Does President SBY really need to reshuffle his Cabinet?

Posted: October 30, 2010 in Uncategorized

There have been talks in the elite political circle in Jakarta about the possibility of a Cabinet reshuffle, similar to the first year of President Susilo Bambang Yudhoyono’s first administration in 2005.

The ministers whose names have been circulating for likely replacement are the communications and information technology, transportation, energy and mineral resources, public works, and justice and human rights ministers.

The main reason is that the President is not happy with their performance. However, there has been no clear move on the part of Yudhoyono to reshuffle soon.

If performance is the reason, a Cabinet reshuffle is necessary. Despite a robust growth of the economy, the performance of those ministries has disappointed in facilitating investment and building the sector in a more competitive way.

In the case of telecommunications, the policy is the reverse of what it is supposed to do in facilitating the sector that has been growing in double digits over the last five years. Related to infrastructure, whether it is transportation, basic infrastructure or energy, the condition is getting worse.

The interest for investment is high from domestic as well as international investors, but the policy is unclear and practically no execution has been undertaken.

Infrastructure and energy constraints have become the main obstacle for the economy to grow and even it could choke the growth itself. There has been no indication of improvement.

Meanwhile, the main issue related to the justice and human rights minister is that there are too many remissions granted for corrupt officials that create public uproars.

Certainly, it is not just those ministers who are supposed to be responsible for the underperformance.

The situation also creates a unfavorable condition for improvement to take place. We can give an example of how difficult it is to execute and implement infrastructure development.

The problems that become classical, such as land acquisition, the laboring process of public project tenders, a high standard for audit and accountability that cannot be fulfilled and aggressive anticorruption investigations, discourage infrastructure development in particular and the work of bureaucracy in general.

However, this cannot be used as an excuse all the time. Common sense is something that can be utilized to overcome all these problems, at least gradually and in a more focused effort.

The Bank Century bailout case that politically expelled then finance minister Sri Mulyani Indrawati created a phobia among ministers that they would not get enough political protection when faced with a political problem.

Similarly, in many corruption cases, high-ranking bureaucrats do not get enough legal protection.

This problem is lingering into the inertia of ministers’ and bureaucrats’ work. Meanwhile, the economic activities that are liberalized, such as in retail, finance, housing, coal mining, palm oil plantation and automotive industries, run in high growth but are not facilitated adequately by the public sector.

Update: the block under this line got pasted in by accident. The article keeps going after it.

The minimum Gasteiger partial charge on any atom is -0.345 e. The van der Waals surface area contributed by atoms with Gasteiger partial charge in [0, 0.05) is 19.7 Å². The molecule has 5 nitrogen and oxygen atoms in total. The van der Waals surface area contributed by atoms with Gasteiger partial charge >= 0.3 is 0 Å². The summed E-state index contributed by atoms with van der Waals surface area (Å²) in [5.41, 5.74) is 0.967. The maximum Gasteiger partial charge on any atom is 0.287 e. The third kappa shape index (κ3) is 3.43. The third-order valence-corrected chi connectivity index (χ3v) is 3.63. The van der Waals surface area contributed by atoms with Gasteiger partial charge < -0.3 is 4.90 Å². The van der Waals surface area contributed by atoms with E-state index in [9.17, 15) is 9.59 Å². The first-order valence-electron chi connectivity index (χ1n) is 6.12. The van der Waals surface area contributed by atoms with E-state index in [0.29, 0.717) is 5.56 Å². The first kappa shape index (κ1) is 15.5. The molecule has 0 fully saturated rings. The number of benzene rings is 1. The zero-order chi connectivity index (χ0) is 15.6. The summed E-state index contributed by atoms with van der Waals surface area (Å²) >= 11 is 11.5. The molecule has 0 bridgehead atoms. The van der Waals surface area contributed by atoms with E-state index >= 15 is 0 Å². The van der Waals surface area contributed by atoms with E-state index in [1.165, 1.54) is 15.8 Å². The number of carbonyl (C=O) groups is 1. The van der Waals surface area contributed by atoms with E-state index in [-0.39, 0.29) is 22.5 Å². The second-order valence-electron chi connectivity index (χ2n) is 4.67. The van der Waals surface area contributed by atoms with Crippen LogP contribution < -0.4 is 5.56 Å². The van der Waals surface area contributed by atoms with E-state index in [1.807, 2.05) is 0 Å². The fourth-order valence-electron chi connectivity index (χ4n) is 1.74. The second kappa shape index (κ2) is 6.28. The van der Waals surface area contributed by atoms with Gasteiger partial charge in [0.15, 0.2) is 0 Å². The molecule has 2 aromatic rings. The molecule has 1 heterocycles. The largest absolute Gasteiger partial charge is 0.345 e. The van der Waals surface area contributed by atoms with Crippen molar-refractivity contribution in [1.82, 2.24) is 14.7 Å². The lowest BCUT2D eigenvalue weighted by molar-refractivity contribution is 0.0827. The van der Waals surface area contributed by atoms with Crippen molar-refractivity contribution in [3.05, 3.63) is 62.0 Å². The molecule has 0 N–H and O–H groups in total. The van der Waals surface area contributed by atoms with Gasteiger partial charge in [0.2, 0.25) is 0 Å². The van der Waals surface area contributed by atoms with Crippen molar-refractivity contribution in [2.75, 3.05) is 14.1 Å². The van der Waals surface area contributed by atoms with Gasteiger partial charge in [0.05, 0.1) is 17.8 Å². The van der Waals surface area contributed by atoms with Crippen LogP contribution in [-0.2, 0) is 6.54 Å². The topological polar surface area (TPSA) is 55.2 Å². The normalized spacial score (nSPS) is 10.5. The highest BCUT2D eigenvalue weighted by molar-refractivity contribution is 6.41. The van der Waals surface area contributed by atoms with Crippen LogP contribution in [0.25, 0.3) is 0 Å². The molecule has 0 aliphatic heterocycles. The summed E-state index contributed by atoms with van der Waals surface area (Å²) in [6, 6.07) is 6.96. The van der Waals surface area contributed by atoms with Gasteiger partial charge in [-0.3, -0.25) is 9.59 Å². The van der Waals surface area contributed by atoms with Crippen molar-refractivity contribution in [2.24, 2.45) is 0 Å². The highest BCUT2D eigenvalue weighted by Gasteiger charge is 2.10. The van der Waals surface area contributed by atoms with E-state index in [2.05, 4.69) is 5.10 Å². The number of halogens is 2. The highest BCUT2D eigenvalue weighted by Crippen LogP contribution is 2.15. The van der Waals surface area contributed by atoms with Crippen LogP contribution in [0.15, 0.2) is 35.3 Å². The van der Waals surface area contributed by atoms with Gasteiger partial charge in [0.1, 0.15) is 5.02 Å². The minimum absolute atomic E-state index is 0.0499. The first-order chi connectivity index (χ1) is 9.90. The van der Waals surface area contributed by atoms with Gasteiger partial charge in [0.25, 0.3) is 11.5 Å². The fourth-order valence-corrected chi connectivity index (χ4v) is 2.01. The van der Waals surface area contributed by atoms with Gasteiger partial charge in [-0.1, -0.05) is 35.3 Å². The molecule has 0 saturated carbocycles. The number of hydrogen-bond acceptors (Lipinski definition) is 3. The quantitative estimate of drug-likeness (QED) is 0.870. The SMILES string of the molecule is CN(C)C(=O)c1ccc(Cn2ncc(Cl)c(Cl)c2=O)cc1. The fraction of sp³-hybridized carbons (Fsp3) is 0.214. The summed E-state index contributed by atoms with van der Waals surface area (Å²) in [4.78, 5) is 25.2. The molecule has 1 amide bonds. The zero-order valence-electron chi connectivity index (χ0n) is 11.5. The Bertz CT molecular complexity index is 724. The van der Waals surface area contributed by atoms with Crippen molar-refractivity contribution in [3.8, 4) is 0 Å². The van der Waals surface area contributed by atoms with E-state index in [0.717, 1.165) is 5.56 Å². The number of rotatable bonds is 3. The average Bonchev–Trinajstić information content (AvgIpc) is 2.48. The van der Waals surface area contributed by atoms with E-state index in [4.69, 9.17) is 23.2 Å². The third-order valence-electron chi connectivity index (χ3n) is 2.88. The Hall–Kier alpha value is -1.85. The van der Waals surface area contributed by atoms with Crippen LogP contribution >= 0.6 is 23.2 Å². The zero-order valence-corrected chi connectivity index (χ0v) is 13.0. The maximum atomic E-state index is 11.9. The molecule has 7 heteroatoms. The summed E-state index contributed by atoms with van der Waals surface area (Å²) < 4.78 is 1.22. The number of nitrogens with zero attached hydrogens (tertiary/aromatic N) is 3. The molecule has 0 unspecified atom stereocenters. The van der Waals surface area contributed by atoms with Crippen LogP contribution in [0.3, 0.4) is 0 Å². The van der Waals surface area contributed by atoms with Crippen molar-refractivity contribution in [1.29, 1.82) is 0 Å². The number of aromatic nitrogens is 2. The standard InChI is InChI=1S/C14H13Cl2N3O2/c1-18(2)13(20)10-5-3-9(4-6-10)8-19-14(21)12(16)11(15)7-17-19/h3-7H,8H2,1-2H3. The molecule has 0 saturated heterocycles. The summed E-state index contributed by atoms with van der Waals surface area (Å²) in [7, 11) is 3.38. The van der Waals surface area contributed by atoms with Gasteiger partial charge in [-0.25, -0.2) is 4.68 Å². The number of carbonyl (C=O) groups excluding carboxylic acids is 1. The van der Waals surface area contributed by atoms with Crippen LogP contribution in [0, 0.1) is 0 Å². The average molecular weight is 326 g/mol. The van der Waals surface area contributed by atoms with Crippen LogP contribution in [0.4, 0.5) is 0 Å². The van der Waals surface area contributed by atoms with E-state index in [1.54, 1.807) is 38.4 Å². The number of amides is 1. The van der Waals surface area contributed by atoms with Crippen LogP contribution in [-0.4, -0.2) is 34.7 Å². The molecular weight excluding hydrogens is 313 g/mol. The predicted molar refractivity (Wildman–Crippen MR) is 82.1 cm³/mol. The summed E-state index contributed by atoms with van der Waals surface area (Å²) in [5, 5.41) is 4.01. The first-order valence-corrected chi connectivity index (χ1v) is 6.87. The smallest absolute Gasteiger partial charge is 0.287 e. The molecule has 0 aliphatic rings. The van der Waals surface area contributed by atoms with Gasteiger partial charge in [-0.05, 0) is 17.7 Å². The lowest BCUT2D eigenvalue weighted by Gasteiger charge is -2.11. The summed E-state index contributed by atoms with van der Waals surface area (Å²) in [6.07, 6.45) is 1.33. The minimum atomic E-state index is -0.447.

While line ministries are having serious problems in executing and implementing their policies, there has been over-coordination at the top level.

The President has been chairing a lot of Cabinet meetings. In addition, there is redundancy in coordination between coordinating ministers and the Vice President, including the agency for monitoring performance of the ministers.

In general, the coordination does not provide a clear result and ends up in a series of exhausted meetings. Given that condition, what the President needs are ministers that already have a certain standard in their professional carrier, so that they do not have to have an excuse for all of that, but can focus on problem solving.

This is especially important for ministers chosen by Yudhoyono who have technocratic or professional backgrounds. Indonesia has enough professionals with these high credentials. There is no room for a novice to be in charge of the economic line ministries no matter how prospective they appear.

Politically, a Cabinet reshuffle is important in regaining a political coalition that is needed, especially to get political support in parliament. Certainly, there is no guarantee that members of the ruling political coalition would give enough political support in the parliament, but the alternative is even worse.

At this time, members of the political coalition are waiting for a Cabinet reshuffle. In their interest, they would like to gain more seats in the Cabinet and also political competitions among the party leaders to get the Cabinet seats.

For the ministers with a political background, what Yudhoyono needs are those who get strong political back up from the political parties and are able to work in a team in the Cabinet. This is not easy, only if the professional members of the Cabinet are strong can political ministers easily adjust.

However, if the professional ministers are weak, political ministers may create a serious problem.

The prospect for the economy and democracy in Indonesia is very bright. The challenge is always about how to make that prospect into a reality. Certainly, there is no straight path to do that. There are so many dynamics that often discourage the progress.

Despite the low performance of the Cabinet and inertia in the bureaucracy, the economy can grow relatively high. And if the performance of the Cabinet and the work of bureaucracy are just a little bit better, we can imagine how high the growth can be.

The Cabinet reshuffle is about how to improve Cabinet performance, beside it is also regaining ruling political coalition support. If that is the purpose, a Cabinet reshuffle is necessary.

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